San Jose State was Carson Strong’s most difficult game of the year, both statistically and from a toughness standpoint. The Nevada quarterback was sacked three times in that game as he completed 36-of-54 passing attempts for 314 passing yards with one touchdown and two interceptions. “There were honestly a few times in there that I thought we might lose him,” former Wolf Pack and current Colorado State offensive coordinator Matt Mumme said. “But he never complained, he just kept getting back up and finished out the game for us the way that we needed him to.” Strong never considered leaving the game, despite some of the shots he was taking and looking limited at certain points. And it made quite a difference that he was able to stay in as Nevada drove down the field with just over a minute-and-a-half, converting on a 4th-and-9 to set up the Brandon Talton game-winning field goal. “Unless my leg snaps in half and my bone is sticking out of my skin, I’m gonna play. Unless I can’t walk, I’m going to play,” Strong said. “I’ve always said, if I can walk, I can play. There was never a thought that I was going to head for the sidelines or not finish the game.” But even after the comeback ability he showed in that game, that wasn’t what people were talking about, with the focus shifting to whether or not his knee issue was something that would cause him problems through the remainder of his career. Strong is well-aware of the rumors that have surrounded the situation, which range in detail but almost always involve the assumption that his knee is degenerative and that it’s going to severely limit what he can do for a team on a regular basis at the next level. When it comes to situations like those, it’s not uncommon that a player goes silent and offers little detail. But this is not a PR show for Strong, who is confident in the truth that will come to light ahead of the draft. “I feel like I’ve been open and honest with everything. I don’t want to hide anything and I think that teams see that. Obviously, I get asked about the knee a lot, and I just tell them exactly what happened, nothing away from the truth. Maybe other people think I need to be smart and deliberate with how I say these things but I want to be open and truthful about these things. Teams have said that they appreciated that and how I come in with good energy. Even after hours of interviews, I come in as the same guy I was during the first interview.” He was cleared by a Los Angeles Rams doctor and is not concerned about his future in any way—and others shouldn’t be either with the continued improvement he’s shown. “In February I had a surgery where they take out part of my cartilage and put in a plug from a cadaver. I essentially got a tire swap on cartilage,” Strong said. “Part of that is that the bone has to accept the cartilage and bone takes a long time to heal. It was supposed to be a one-year-long recovery and I came back and played the first game about six months out of surgery. It definitely was a part of the reason why I didn’t move very well early in the year. It would get swollen and stiff and it just wasn’t quite ready but there was no way that I wasn’t going to play that season. It got better as the year went on. “The last game of the season I played without a knee brace and I’m playing without a knee brace right now. I showed the ability to roll to the right, roll to the left and move out of the pocket. I feel like I’ve been moving fluidly, smooth in all my dropbacks and all my 11-on-11 reps. I think that teams are seeing that I’m confident in my knee and that I’m not having any problems with it.” In a way, Strong says he believes the limitations he dealt with early on helped him to become a better player. While he does have the ability to extend plays and move around some while keeping his eyes downfield—as he showed in Senior Bowl practices—that wasn’t exactly an option early on in his recovery when he had to rely even more on the mental aspect than a pure pocket passer already does. “I think that I did have limitations out there and like I’ve said before, I’m not Lamar Jackson by any means,” Strong said. “I always had to have an answer, always had to have a plan. If I got stuck with the ball in my hands, I was kind of shit out of luck there for a little while. Moving forward, though, I’m confident in my ability to extend plays and move in the pocket. I’ve shown that.” Even though Strong may not fit the current trend of mobile, athletic quarterbacks in the NFL, he brings to the table the makings of everything a quarterback is supposed to be when the offensive line and supporting cast do their jobs. His level of mental processing and arm talent are things he’s always had, and there’s hardly an argument that there’s a better pure passer in this draft class. And looking back through history, several championship-winning quarterbacks have been pure pocket passers. Tom Brady is the prime example. Looking at the current NFL, Mac Jones had the most successful rookie season with the New England Patriots despite having maybe even less mobility than Strong does. Strong’s assets as a passer are something that has been apparent since he was at Will C. Wood High School, though he wasn’t recruited and his lone offer was from Nevada. “I guess it’s the perfect Cinderella story,” Mumme said. “No one was paying him any attention and I was the only one who went out to watch him throw and offer him. We had faith in him from Day 1—when it comes to quarterbacks, there are things you can fix and tweak throwing the ball and then there’s god-given talent. Carson has that.” Strong describes his playing style as a combination between Peyton Manning and Brett Favre, someone who isn’t afraid to take deep shots into tight windows but doesn’t turn the ball over often. That was reflected by his final stat line this season as he completed 70% of his passes for 4,186 yards with 36 touchdowns and eight interceptions. Mumme and the rest of the Nevada coaching staff gave him complete control of the offense, something that has a lot to do with their trust in his decision-making. “My coaches gave me a lot of freedom… I had free reign at the line of scrimmage. When I came up to the line, whatever play we had, if I thought it was gonna work, I would keep it,” Strong said. “Based on the coverage, based on what the defensive line and the linebackers were showing me. If I didn’t think it was going to work, I had free reign to get into any play at any time. Whether that’s a run, pass, screen, it didn’t matter to me. I just wanted to have the right play out there. That’s why the coaches trusted me with that because I make good decisions. I wasn’t just checking to throw the deep ball every single play. If they’re playing press-man, I was going to check the deep ball, I was going to check the deep ball, but if we had numbers to run the ball, I’m checking it to the run. If they’re playing soft coverage, I’ll throw the screen.” While Strong obviously had a lot of success at Nevada and overcame the odds in several unlikely situations between his high school career and now to become one of the top overall prospects in the draft, his focus is on continued improvement—and one of those areas is more focused on reigning in his emotions on the football field, something he’s made progress in. “I think (being an emotional player) could be a good thing and it could be a bad thing. I never want to take away the passion that I have for the game,” Strong said. “I’m a very passionate and emotional person but at the same time, you never want to get too high and you never want to get too low. I’m working on something called neutral thinking with Jordan Palmer right now. Essentially what that means is that it doesn’t matter if you’re winning 28-0 or if you’re losing 28-0. You have to see a vision and a path of you winning the game… you just have to take it one play at a time. “Adversity is going to hit during a game and there’s never going to be a perfect football game, so you just have to be able to let it go and not show frustration—that’s something I’ve done before that I don’t want to do moving forward.” Purely from a football perspective, Strong believes that being in the Air Raid offense helped him as a passer and that a lot of the concepts are in offenses at the next level, but that it was important to take advantage of opportunities like the Senior Bowl to get used to doing some things he wasn’t previously asked to do as much. “In college, I didn’t do too much under center but this is primarily all under center so it’s all new for me,” Strong said. “All of these plays are new but moving forward I think I’m going to be able to go under center and have the ability to do more play-action and roll out. “Whatever a team wants me to execute unless it’s read-option or power-read, I feel like I can do that. There’s definitely a learning curve but that’s why I’ve come here and what I’m focused on—to get better.”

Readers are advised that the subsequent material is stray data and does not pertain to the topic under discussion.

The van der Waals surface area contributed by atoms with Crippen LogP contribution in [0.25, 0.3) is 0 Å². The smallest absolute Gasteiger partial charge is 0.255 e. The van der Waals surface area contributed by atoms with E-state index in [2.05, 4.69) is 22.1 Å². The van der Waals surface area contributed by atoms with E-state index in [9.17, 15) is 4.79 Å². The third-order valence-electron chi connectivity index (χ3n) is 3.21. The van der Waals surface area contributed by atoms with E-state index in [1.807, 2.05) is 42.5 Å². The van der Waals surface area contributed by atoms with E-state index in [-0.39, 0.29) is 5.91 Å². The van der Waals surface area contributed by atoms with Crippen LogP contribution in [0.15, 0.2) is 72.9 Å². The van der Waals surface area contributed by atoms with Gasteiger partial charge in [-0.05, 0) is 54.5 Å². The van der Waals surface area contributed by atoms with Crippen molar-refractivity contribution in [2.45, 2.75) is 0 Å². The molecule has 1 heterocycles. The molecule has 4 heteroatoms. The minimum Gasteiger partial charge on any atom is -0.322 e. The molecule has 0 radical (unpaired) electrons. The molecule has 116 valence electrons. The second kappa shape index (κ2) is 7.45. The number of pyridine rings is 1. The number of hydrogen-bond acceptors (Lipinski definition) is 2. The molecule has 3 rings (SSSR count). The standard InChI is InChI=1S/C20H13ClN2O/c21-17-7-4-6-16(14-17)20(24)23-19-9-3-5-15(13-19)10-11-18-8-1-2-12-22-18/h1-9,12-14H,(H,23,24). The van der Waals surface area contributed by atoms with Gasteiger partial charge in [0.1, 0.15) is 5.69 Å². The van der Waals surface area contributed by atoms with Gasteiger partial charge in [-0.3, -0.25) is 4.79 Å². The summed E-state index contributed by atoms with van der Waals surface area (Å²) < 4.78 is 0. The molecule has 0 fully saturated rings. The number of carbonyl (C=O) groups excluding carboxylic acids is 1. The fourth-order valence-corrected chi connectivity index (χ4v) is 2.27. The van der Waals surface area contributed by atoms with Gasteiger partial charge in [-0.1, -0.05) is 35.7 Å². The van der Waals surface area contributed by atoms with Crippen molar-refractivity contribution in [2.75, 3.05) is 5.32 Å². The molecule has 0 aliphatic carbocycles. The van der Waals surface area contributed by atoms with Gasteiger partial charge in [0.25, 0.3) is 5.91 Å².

Filed In

Related Articles

Written By

Crissy Froyd